Was going to attend my first ever live concert tonight at CSLC 2011 but I missed it. Our Journalism class is in Corner Brook covering the Student Leadership Conference for Canadian youth that’s happening at the Pepsi Centre. Tonight Hey Rosetta! and Sherman Downey and the Ambiguous Case are playing. I was massively looking forward to that show, but yesterday morning I had to take the bus back to Stephenville because of sickness.
I spent a chunk of last night in Emerg waiting to be prescribed some penicillin. I’ve been through this too many times to count. Ear infection and swollen tonsils; I think it’s about time that I just have the damn things removed. Tonsils that is, lol.
I wish I could be out there with the class, but I’ve put up with this ear and throat pain for weeks now and the night before I left was the tipping point; probably the worst pain I’ve ever had in my ears. Life.
Here’s a couple pics from what I did get to take in while in Corner Brook.
Broken promises: Egyptian woman believes Mubarak falls short as leader
By Stephanie Tobin and Mandy Poole
Egyptian President Hosni Mubarak’s refusal to step down from his position has caused protests throughout Egypt and sent shockwaves through the Middle East.
Mubarak’s 30-year reign has been riddled with controversy concerning preferential treatment of specific groups of people in Egypt.
Naglaa Eldessouky is an Egyptian citizen working on her post-doctorate in Environmental Policy at the Grenfell campus of Memorial University in Corner Brook. Eldessouky believes that the corruption within the current cabinet of ministers has served the business people more than the everyday person in areas such as unemployment, education and healthcare services.
“The people don’t believe what he’s saying just right now,” said Eldessouky. “We had the promises and the promises and the promises all over these 30 years before.”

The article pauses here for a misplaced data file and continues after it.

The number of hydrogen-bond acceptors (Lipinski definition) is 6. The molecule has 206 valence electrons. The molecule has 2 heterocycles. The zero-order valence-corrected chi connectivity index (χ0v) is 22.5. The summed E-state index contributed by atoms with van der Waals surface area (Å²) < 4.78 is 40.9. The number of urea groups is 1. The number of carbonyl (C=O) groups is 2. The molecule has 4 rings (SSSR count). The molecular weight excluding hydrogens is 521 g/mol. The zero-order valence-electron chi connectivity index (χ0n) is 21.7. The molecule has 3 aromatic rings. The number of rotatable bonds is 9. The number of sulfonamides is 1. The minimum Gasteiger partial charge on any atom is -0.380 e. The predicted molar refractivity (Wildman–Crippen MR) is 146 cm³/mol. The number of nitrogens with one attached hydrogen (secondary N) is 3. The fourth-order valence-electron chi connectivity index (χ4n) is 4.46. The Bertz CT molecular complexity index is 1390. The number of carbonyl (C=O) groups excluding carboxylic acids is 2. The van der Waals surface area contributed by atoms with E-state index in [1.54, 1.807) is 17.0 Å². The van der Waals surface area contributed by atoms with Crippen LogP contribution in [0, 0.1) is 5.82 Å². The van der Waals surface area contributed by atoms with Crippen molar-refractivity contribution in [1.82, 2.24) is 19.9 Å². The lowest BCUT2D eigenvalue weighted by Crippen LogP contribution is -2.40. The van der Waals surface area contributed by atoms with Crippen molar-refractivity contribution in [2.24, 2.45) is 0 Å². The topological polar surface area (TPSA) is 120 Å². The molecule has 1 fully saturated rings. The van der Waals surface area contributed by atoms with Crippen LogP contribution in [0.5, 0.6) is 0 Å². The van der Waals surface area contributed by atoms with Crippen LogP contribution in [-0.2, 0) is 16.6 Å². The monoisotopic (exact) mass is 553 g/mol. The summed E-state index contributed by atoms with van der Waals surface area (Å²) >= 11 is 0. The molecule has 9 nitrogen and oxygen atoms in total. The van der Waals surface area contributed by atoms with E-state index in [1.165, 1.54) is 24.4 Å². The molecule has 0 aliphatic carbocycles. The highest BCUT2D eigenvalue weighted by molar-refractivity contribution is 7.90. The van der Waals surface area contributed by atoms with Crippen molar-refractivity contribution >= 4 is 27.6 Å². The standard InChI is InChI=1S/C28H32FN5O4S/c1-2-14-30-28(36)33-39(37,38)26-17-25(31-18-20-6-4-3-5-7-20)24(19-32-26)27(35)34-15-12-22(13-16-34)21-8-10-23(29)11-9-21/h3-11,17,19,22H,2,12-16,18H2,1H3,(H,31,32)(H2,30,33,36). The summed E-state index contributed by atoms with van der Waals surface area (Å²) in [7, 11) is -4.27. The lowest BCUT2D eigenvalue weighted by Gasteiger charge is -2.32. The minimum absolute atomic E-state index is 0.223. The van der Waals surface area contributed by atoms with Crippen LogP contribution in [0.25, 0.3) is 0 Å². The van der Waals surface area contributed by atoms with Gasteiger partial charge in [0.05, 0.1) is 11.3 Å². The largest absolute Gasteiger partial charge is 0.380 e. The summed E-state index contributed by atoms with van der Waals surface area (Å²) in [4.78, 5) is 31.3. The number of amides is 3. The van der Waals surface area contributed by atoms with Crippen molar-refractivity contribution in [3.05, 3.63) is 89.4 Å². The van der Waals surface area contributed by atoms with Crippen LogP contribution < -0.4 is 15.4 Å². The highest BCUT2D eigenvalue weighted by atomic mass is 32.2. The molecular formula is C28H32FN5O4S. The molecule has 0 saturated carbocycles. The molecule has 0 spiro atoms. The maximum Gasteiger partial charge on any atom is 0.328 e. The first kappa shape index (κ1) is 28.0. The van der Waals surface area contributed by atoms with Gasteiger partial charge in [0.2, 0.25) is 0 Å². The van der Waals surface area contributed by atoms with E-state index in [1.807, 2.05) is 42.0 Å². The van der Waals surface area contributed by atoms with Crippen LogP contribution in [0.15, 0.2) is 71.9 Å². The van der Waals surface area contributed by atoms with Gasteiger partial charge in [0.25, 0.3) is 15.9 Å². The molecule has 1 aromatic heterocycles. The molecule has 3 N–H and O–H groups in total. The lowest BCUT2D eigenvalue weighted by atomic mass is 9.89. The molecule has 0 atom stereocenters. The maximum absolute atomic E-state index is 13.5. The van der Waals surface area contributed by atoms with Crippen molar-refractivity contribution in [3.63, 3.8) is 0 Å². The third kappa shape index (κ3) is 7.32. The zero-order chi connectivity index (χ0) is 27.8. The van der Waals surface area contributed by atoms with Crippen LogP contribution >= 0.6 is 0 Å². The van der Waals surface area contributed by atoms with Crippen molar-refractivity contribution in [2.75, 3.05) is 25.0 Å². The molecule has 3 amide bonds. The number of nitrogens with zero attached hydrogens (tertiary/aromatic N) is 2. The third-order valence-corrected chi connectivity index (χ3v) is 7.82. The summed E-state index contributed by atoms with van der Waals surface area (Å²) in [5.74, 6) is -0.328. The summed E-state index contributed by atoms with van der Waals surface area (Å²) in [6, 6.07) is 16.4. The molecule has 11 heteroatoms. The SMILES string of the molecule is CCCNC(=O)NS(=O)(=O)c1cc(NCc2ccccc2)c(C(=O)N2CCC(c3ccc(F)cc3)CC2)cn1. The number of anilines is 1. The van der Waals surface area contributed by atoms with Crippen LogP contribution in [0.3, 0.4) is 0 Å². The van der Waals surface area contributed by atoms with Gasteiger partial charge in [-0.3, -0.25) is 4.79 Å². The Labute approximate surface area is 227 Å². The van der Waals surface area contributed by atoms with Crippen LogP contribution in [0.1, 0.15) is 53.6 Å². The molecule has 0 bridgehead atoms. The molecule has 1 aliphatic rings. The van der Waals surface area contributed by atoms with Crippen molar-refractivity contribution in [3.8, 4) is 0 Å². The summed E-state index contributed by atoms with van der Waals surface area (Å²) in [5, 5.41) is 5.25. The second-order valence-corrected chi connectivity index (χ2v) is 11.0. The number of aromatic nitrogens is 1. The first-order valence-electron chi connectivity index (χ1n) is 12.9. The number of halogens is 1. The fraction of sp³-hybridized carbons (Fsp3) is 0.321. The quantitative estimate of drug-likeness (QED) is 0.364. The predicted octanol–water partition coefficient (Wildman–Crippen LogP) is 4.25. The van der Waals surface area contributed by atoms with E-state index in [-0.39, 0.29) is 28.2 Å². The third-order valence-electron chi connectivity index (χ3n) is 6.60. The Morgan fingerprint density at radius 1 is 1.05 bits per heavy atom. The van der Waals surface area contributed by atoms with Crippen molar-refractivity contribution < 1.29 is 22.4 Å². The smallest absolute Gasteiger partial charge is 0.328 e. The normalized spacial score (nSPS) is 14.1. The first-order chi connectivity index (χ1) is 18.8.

Egyptian Vice-President Omar Suleiman is the first vice-president the country has seen in the 30 years Mubarak has held presidential power. Suleiman was previously Mubarak’s Intelligence Chief and confidant.
Eldessouky does not believe the newly appointed vice-president has done much to help with the current situation in Egypt.
“Why also the vice president didn’t interfere and stop all of this kill innocent people, if you’re serious and if you are searching for the real democracy,” said Eldessouky.
Reports are not clear about how many people have died in these protests. However, a United Nations official estimated that it is possible 300 people have been killed in confrontations between police, anti-Mubarak protestors and Mubarak supporters.
“Both sides are stubborn,” said Eldessouky when asked about the conflict between Egyptians. “It’s time now and if we lose the chance it won’t come again, you know.
“The situation is very vague,” Eldessouky continued. “You don’t know who will win and who will lose and who will insist and who will leave but I’m quite sure that the people just right now want something tangible, want a real democracy, want to end up all this corruption; all this unemployment; all this corrupted system. After 30 years we have to have a new page, you know?”
CNN reported that the crisis in Egypt forced the closure of banks, train stations, schools, and caused local markets to quickly run out of staple foods.
Eldessouky believes Mubarak was a key component in maintaining balance with Egypt’s international relations. However, she does believe international relations would suffer should he resign.
As of Feb. 7, the Egyptian government met for its first formal meeting since the uprising began. They announced a 15 per cent salary increase for government employees to take effect in April of this year.
“It is terrible the situation and my heart is really broken,” Eldessouky said of the violence taking place during demonstrations. “A lot of innocent people was killed and this is the worst part of the story.”
There does not seem to be an end in sight for the conflict over in Egypt. The conflict is not only in Cairo and Alexandria, but also in the smaller regions throughout Egypt’s 29 governates.
“Really I would like to see a democracy in my country soon,” said Eldessouky. “This is what I hope, democracy, peace, a real democracy. I want to get an end for all this situation because I really care a lot about the innocent people killed over there and I don’t need more wounds, no more blood.”